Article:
Pete Gorman, Dunedin School of Art: Artist, electronic media, sound and physical matter
Peter Stupples, Dunedin School of Art: Art Historian and online ceramic history teacher
Ana Terry, Dunedin School of Art: Artist, electronic media, archaeologies, histories and material spaces
Max Bellamy, Dunedin School of Art: Artist, Filmmaker including awardwinning science documentaries

Webstream / video record location: to be announced

9pm – 11pm: Teletrust networked performance In a physical venue in Dunedin, and also online – details to be announced

10.00pm – 12.00am: Deep local and remote technologies

Venues: ADA Network, New Zealand / De Balie, Amsterdam / Remote: Montréal / Forres

What does it mean to become Deep Local (again)? How can we reconnect to the local, without giving up the rest of the world and without burning up the last remaining carbon-hydrates? Is going local a solution for the global energy and mobility crisis? Can we reconnect the remote by means of the new networking and communication technologies without ravaging the environment? Can traditional life-styles be accommodated with global connectivity? Or is a no-tech scenario the only option? Is that scenario still possible?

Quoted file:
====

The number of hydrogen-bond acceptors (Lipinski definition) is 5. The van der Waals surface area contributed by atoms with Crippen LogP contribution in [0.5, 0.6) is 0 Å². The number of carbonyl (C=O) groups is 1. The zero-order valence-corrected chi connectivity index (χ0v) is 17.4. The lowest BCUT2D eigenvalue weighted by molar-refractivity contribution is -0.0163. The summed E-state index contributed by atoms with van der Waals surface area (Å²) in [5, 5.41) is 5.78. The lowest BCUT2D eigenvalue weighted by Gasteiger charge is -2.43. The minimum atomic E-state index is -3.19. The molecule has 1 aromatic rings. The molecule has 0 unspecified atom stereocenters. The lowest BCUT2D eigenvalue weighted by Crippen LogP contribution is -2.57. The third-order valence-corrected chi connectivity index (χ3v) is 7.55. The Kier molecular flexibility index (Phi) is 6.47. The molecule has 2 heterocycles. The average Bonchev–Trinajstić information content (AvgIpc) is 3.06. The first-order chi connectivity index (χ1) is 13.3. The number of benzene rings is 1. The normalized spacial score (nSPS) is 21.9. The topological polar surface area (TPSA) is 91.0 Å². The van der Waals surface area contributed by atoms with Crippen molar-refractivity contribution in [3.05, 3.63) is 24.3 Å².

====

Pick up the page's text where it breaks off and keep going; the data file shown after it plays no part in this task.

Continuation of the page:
Julian Priest, artist and director of The Green Bench – participating from a wifi enabled waka on the Whanganui river, with Sue James, Michael Poa, Te Wainuiarua Poa, Jonah Marinovich, and Don Hunter » There are great photos and other documentation of this presentation here:

Trudy Lane, Intercreate Research Centre, Director of Programmes and Initiator of the Wonder Project. The Wonder Project consists of a House of Wonders at a farmhouse in rural New Zealand where dinners, workshops, retreats and creative residencies are held, while also working with an international network of Wonder Collectors via the site Here the sharing of personal wonders are explored as a way of re-opening cognitive windows for seeing how our species can live sustainably.

Stefan Agamanolis, director of Distance Lab, Forres, Scotland. Distance Lab is a creative research organisation bringing together digital media technology, design and the arts to redefine and overcome the disadvantages of distance in learning, health care, relationships, culture and other domains.